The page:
ZFIN ID: ZDB-PUB-131112-19
Tigarb causes mitochondrial dysfunction and neuronal loss in pink1 deficiency
Bandmann, O.
Date: 2013
Source: Journal of neurology, neurosurgery, and psychiatry   84(11): e2 (Abstract)
Registered Authors: Bandmann, Oliver
Keywords: none
MeSH Terms: none
PubMed: none Full text @ J. Neurol. Neurosurg. Psychiatr.

Objective Loss of function mutations in PINK1 typically lead to early onset Parkinson's Disease (EOPD). Zebrafish (Danio rerio) are emerging as a powerful new vertebrate model to study neurodegenerative diseases. We used a pink1 mutant (pink–/–) zebrafish line with a premature stop mutation (Y431*) in the PINK1 kinase domain to identify molecular mechanisms leading to mitochondrial dysfunction and loss of dopaminergic neurons in PINK1 deficiency.

Methods The effect of PINK1 deficiency on the number of dopaminergic neurons, mitochondrial function and morphology was assessed in both zebrafish embryos and adults. Genome–wide gene expression studies were undertaken to identify novel pathogenic mechanisms. Functional experiments were carried out to further investigate the effect of PINK1 deficiency on early neurodevelopmental mechanisms and microglial activation.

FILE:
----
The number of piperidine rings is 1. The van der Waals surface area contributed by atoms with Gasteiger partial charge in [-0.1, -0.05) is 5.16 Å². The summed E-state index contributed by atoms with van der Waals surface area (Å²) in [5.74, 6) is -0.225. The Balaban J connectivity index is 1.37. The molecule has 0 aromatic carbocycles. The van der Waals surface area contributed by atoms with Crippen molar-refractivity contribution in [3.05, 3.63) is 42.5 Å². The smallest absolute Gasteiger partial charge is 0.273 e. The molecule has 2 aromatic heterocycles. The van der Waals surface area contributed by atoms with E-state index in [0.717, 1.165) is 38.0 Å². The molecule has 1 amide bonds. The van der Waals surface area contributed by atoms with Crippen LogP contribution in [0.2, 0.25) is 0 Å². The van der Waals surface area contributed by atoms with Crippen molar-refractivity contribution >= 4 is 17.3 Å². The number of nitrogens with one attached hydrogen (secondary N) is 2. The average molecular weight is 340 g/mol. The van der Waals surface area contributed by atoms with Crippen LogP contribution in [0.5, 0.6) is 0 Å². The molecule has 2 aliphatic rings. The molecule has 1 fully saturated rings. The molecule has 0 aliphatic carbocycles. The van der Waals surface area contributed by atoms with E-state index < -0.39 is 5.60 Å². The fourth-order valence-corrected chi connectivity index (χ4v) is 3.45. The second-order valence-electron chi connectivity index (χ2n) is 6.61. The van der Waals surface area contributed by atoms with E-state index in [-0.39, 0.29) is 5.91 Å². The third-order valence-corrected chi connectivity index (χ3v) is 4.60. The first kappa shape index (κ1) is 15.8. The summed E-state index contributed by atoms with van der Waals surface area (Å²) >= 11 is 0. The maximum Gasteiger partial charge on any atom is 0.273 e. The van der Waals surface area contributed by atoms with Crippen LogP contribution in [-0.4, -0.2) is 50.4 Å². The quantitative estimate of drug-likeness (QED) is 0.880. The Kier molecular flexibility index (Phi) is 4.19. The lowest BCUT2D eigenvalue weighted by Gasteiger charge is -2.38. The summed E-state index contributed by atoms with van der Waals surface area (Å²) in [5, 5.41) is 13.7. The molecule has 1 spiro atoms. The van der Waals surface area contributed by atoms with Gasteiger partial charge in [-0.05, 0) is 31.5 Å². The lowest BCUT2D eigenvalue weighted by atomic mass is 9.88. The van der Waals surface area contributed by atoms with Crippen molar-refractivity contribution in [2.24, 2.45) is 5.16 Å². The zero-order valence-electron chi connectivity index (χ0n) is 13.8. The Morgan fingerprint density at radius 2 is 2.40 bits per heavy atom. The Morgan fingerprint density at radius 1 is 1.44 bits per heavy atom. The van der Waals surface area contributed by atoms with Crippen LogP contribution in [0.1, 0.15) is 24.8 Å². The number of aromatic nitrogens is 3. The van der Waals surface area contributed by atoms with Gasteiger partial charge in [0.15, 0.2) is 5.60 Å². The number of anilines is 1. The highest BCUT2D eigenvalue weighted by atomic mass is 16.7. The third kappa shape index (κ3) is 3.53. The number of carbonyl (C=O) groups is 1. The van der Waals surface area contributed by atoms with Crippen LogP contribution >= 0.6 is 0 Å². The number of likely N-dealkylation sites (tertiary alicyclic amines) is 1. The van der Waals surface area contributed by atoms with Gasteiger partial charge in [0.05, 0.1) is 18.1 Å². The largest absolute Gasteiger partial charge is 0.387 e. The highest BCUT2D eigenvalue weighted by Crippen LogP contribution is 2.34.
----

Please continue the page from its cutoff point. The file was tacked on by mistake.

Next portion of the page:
Results PINK1 deficiency results in progressive loss of dopaminergic neurons as well as early impairment of mitochondrial function and morphology in Danio rerio. Expression of TigarB, the zebrafish orthologue of the human, TP53–induced glycolysis and apoptosis regulator TIGAR, was markedly increased in pink–/–larvae. Antisense–mediated inactivation of TigarB gave rise to complete normalisation of mitochondrial function with resulting rescue of dopaminergic neurons in pink–/–larvae. There was also marked microglial activation in pink–/–larvae but depletion of microglia failed to rescue the dopaminergic neuron loss, arguing against microglial activation being a key factor in the pathogenesis.

Interpretation pink1–/–zebrafish are the first vertebrate model of PINK1 deficiency with progressive loss of dopaminergic neurons. Our study also identifies TIGAR as a promising novel target for disease–modifying therapy in PINK1–related PD.